Porsche has announced this week that production on its 918 Spyder hypercar has come to an end.
The German carmaker set out to build 918, um, 918s, and having reached that number, Porsche plans to build no more.
It took 21 months of production time to reach the 918th example, and a little over five years has passed since the model was officially unveiled at the 2010 Geneva Motor Show.
Owners now know that only 917 other people or thereabouts can consistently experience the 918’s combined 653kW output via a 447kW petrol-powered V8 and a pair of electric motors driving both front and rear wheels.
The 0-100km/h time is just 2.8 seconds, and yet the 918 is arguably the hypercar that one could use every day.
Fuel consumption is rated at a frugal 3.0 l/100km, thanks mostly to a plug-in hybrid system that allows up to 30km of all-electric driving and an optional fast-charger that can replenish the battery’s charge in just 25 minutes.
Once the electric juice is gone, the driver can switch to hybrid mode which engages the petrol engine but maintains the most frugal operation that the powerplants can achieve.
Porsche said the 918’s ‘green’ legacy will be seen in performance cars of the future, but the haste with which Porsche or other carmakers move to bring out their next hero hypercar remains to be seen.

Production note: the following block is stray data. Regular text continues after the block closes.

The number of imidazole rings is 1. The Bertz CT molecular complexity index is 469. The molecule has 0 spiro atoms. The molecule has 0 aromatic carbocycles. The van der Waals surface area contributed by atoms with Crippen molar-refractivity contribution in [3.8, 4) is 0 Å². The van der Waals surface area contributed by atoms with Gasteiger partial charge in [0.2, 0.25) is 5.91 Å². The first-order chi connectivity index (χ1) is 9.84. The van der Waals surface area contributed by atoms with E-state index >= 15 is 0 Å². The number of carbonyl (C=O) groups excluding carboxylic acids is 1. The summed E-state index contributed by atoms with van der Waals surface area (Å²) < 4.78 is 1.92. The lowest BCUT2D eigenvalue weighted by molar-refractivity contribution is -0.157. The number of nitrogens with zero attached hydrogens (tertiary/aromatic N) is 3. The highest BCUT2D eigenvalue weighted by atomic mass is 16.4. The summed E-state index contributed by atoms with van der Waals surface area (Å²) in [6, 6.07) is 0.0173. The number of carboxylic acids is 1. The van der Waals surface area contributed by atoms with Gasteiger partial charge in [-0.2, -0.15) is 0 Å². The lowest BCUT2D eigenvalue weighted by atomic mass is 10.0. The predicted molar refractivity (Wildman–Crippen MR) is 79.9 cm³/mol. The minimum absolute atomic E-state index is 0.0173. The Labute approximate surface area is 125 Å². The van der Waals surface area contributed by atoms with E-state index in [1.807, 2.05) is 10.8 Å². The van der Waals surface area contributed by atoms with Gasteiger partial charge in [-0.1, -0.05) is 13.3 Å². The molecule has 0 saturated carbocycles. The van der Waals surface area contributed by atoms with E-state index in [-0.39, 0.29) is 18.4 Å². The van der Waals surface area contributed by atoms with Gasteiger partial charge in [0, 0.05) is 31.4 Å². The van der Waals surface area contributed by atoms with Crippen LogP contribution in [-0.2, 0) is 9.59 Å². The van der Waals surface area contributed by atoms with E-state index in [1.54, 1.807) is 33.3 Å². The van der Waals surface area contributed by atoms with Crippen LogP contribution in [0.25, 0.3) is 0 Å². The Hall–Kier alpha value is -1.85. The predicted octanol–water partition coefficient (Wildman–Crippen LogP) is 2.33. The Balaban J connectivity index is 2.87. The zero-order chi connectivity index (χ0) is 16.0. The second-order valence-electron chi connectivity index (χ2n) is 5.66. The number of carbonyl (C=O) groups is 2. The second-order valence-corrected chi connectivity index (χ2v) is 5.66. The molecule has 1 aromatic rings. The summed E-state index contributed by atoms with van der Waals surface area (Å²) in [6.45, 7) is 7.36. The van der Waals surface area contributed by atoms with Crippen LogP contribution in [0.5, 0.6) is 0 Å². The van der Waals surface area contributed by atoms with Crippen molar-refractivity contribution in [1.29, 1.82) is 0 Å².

The death of the television program Top Gear, as we know it, and the recent decision by Nurburgring management to ban future lap record attempts may dent the enthusiasm that has led to something of a ‘supercar war’.
The draw Top Gear had on carmakers to present the next big thing in performance motoring to a previously-unreachable global audience is undeniable, and if the show’s new format fails to attract viewer’s eyeballs than that influence will be significantly diminished.
Likewise, a carmaker can easily set a production car lap record at any of the world’s great racing circuits, but few of those circuits carry the same marketing power as the Nurburgring.
But the 918 has some formidable rivals in the hypercar market, including the McLaren P1, Ferrari LaFerrari and pretty much anything wearing a Koenigsegg or Pagani badge. So there’s plenty of motivation for carmakers to continue the unspoken supercar war for now…
MORE: Porsche 918 Clocks 350km/h On Australia’s Stuart Hwy
MORE News & Reviews: Porsche | 918 | Hypercar
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